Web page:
“Be still, and know that I am God! I will be honored by every nation. I will be honored throughout the world.” (Psalms 46:10 NLT)
Psalm 46:10 is one of the most commonly quoted scriptures. It’s one of those soothing, refocusing, ‘grounding’ scriptures that comes to mind when we are facing a crisis of some sort. But is that what the Lord means in these words “be still and know that I am God”?
Over the past few weeks I’ve found myself drawn back to this beautiful Psalm over and over again, thinking about what it means to be still.
In our modern western world, we are constantly in motion. We are busier today than our ancestors ever were. Today’s men and women feel a need to have a packed calendar. We seem to find it difficult to disconnect, even for a few minutes, from our technology and social media. We aren’t very good at resting; our minds are often several paces ahead of our feet, consumed with the next ‘important’ task. Many are consumed with work, driven to find approval, position, authority, value, or love. All this striving causes us to become soul weary.
Learning the art of stillness
To take Psalm 46:10 just on its own, and quote it verbatim in times of crisis, is to lose the context and beauty of the whole Psalm, turning that single verse into a kind of ‘promise box quote.’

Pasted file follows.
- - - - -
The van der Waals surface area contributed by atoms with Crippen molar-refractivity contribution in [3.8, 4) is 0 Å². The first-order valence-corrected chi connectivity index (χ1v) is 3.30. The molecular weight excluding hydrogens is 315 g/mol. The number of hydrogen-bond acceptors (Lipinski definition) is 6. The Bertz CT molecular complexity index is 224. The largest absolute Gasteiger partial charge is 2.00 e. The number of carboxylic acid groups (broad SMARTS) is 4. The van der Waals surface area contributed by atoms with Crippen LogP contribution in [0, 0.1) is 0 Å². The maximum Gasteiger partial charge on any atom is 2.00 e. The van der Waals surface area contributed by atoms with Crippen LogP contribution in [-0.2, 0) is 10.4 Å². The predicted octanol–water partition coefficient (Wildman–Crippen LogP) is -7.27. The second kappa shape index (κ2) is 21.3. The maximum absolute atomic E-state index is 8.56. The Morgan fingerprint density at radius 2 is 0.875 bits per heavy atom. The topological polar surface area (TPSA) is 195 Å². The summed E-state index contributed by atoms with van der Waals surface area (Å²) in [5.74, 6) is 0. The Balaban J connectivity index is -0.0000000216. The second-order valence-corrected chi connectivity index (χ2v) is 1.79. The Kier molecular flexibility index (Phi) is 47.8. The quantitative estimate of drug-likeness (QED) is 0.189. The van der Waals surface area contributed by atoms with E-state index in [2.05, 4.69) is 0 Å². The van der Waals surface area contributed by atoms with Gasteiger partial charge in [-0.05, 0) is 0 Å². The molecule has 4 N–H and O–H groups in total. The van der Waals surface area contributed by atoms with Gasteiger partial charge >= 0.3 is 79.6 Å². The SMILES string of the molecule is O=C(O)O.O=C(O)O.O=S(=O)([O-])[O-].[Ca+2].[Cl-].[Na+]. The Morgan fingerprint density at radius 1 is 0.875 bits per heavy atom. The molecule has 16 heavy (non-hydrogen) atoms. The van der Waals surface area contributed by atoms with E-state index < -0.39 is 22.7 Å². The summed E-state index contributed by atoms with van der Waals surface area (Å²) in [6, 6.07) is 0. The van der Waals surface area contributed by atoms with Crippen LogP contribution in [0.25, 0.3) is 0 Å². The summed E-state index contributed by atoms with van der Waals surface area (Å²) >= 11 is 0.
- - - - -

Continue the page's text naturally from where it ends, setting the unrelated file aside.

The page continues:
The Psalm starts with the words: “God is our refuge and strength, a very present help in trouble.”
Psalm 46:1 ESV
The next two verses describe all sorts of disasters that could happen in this life, but, the Psalmist says with great confidence and so much encouragement:
“God has a constantly flowing river whose sparkling streams bring joy and delight to his people. His river flows right through the city of God Most High, into his holy dwelling places.”
Psalms 46:4 TPT
Joy and delight? Amidst all these disasters? How could this be possible? The ‘city of God’ is joyful because in that dry, semi arid land, life-giving water is always present. And so it us for us. We are His dwelling place; His Spirit lives right in us, His children. (See 2 Corinthians 6:16, Ephesians 2:22 )
In this life, when times can so often become dry, arid, draining, scary, threatening, we have that life giving river, flowing into and out of us, refreshing our souls and making our hearts joyful. Though the nations are “in uproar,” (verse 6) our God is ever near, and we remain secure; unshaken! (verse 5). It’s in this vein then, that we come to verse ten; and I just love the way it is translated in the Passion Translation: